New York Time subscribers come to us expecting a certain kind of content and we want to make sure that the brand storytelling that we’re offering up lives up to that value and is of the same quality as our editorial content.
It’s important that the content feels authentic to the brand, native to the Times, but also native to the platform that it’s distributed on.
If we are distributing the content on a social platform we want to make sure we’re tailoring the content. With video, for example, it’s not just cutting it down to a shorter length but really thinking: is this optimized for mute viewing? Is this something a user can enjoy in-stream? Is this something that will catch their attention in the first few seconds?
These are important questions to ask when you’re putting content on a social platform. Is it cut for that platform? Will it feel native to that platform?
We see that content really performs best when it sparks some sort of a reaction.
For one marketer, maybe that will be shock and surprise. Another marketer might want to make the audience laugh.
But we want to make sure that the content is sparking some sort of a reaction as readers are a lot more likely to recall the content and, of course, share the content if they feel something and have some sort of a reaction to the story that we’re sharing.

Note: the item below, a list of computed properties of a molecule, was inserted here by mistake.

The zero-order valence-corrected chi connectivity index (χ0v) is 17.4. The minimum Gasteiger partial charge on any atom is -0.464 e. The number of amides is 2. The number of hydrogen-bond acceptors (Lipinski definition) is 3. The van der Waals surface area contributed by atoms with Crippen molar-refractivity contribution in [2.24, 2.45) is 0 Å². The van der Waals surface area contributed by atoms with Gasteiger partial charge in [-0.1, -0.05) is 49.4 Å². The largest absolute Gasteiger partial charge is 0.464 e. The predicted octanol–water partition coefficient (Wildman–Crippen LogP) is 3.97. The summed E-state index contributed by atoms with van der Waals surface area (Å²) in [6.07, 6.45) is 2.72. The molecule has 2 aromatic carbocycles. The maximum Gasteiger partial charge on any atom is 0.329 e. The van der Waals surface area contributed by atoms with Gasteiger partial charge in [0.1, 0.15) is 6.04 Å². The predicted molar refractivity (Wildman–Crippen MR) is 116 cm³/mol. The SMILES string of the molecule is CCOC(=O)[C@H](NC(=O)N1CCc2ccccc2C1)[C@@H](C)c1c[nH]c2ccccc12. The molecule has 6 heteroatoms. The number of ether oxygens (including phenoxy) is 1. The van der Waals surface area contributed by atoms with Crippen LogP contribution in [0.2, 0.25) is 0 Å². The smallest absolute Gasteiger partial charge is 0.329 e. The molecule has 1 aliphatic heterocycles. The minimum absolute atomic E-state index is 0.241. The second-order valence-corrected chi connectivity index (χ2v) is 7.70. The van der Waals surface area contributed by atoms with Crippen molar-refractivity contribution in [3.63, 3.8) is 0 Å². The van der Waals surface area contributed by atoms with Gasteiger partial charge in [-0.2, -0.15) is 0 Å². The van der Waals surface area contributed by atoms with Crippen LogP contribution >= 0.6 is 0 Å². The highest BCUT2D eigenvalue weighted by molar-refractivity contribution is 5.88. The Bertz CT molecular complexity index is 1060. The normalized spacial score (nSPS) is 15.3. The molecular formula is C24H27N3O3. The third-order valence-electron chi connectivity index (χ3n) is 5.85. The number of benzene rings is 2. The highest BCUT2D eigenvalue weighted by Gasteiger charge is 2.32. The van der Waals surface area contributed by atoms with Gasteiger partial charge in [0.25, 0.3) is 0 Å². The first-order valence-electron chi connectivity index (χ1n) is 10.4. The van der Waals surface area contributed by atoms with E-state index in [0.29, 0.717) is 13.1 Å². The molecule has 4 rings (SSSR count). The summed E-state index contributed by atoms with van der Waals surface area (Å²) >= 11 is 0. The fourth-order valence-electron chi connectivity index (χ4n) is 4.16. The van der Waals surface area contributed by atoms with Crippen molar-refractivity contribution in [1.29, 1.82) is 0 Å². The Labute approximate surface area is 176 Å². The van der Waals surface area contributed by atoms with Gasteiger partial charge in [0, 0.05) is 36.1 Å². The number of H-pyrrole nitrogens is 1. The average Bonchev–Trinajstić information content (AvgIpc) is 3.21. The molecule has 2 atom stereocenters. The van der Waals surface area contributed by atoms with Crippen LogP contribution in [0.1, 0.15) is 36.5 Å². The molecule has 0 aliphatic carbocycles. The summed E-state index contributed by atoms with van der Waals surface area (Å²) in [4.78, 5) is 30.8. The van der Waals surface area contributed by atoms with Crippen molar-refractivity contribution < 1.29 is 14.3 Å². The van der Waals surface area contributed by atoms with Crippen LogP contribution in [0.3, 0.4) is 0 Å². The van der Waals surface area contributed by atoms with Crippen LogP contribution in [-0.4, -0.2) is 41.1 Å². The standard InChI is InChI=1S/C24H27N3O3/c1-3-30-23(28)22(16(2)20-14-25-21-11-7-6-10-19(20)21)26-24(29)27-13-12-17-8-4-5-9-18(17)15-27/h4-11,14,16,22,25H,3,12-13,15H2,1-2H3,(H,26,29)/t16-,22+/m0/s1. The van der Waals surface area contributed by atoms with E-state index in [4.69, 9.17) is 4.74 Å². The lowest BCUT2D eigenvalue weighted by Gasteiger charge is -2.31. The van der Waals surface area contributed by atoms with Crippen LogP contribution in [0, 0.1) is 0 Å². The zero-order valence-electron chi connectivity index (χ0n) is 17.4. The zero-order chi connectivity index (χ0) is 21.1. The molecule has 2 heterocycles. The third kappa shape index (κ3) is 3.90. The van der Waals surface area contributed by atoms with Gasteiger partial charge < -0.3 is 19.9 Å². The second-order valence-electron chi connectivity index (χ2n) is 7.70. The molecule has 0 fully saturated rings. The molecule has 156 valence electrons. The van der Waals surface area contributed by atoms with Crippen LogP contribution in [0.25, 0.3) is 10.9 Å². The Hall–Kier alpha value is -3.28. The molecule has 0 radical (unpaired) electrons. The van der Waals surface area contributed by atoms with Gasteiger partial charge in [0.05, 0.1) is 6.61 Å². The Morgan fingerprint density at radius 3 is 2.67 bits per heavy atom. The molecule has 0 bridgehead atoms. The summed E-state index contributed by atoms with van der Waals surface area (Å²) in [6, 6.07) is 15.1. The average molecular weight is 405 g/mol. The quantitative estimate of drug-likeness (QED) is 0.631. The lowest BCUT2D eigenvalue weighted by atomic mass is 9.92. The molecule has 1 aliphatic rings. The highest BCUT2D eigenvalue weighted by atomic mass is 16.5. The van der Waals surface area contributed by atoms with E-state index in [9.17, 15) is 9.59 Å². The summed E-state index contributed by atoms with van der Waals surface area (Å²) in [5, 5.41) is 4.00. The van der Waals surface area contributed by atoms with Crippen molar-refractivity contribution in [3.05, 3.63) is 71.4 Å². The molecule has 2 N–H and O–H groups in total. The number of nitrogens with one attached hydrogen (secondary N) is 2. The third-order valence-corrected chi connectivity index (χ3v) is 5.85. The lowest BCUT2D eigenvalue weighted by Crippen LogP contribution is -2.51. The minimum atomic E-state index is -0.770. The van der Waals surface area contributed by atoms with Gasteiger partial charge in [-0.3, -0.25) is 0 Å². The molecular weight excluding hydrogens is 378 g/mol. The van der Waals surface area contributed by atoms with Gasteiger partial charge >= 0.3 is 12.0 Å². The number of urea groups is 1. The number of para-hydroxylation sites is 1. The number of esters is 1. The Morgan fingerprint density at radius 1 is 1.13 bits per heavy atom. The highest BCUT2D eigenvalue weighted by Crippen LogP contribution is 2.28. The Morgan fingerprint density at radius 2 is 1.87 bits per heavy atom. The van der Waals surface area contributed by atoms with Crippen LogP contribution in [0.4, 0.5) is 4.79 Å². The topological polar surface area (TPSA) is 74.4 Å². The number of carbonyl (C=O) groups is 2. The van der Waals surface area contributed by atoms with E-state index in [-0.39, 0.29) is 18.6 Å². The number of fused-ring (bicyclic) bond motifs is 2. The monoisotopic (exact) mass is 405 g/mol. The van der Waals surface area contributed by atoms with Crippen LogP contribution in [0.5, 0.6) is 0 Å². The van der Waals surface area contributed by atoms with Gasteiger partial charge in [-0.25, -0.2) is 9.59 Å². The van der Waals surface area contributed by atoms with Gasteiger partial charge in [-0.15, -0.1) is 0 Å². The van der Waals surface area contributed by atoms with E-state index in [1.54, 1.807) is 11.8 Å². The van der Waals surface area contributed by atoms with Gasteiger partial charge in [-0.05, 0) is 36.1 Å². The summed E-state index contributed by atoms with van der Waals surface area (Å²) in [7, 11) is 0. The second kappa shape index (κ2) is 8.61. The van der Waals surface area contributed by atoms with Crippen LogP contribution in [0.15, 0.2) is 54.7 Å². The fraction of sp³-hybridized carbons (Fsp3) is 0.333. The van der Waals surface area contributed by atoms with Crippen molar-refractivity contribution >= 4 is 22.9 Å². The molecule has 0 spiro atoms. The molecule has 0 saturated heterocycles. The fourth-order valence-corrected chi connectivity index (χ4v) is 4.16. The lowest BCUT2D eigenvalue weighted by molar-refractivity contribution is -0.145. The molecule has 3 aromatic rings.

We see that readers are most likely to engage with content that appeals to them personally. Maybe it relates to their field of study in school, their passion points, their geographic location, their generation, their gender identity.
So whenever possible, we think about how will this appeal to readers personally? And how do you highlight that?
For example, we’ve seen content with geographic specificity does very well. If we have an indexed ranking of cities we can target posts about Los Angeles to readers in Los Angeles, we can target posts about Chicago to readers in Chicago and help those readers find content that’s geographically specific to them.
Or with our retirement financing piece, we want to help readers know that no matter what their age is, there’s something here for them. So whether they’re teenagers thinking about how to structure student loans or someone who’s approaching retirement at an older age, we want to customise that content towards them.
So it’s a great thing for marketers to ask, how can I make this content appeal to you, specifically, the reader, and highlight that when I’m distributing the story.
We are continuing to see success at the Times with content that provides readers with actionable information that will help them improve their lives.
Especially with so many untrusted sources on the internet, it’s great to find a reputable publisher that can provide you with valuable information you trust. That can help you improve your life today.
We’ve seen that with sleep content. A lot of our top paid posts have related to the topic of sleep. So we try to provide them with tips that will help you sleep better tonight. Actionable insights that you can use to improve your life today from reading this valuable content.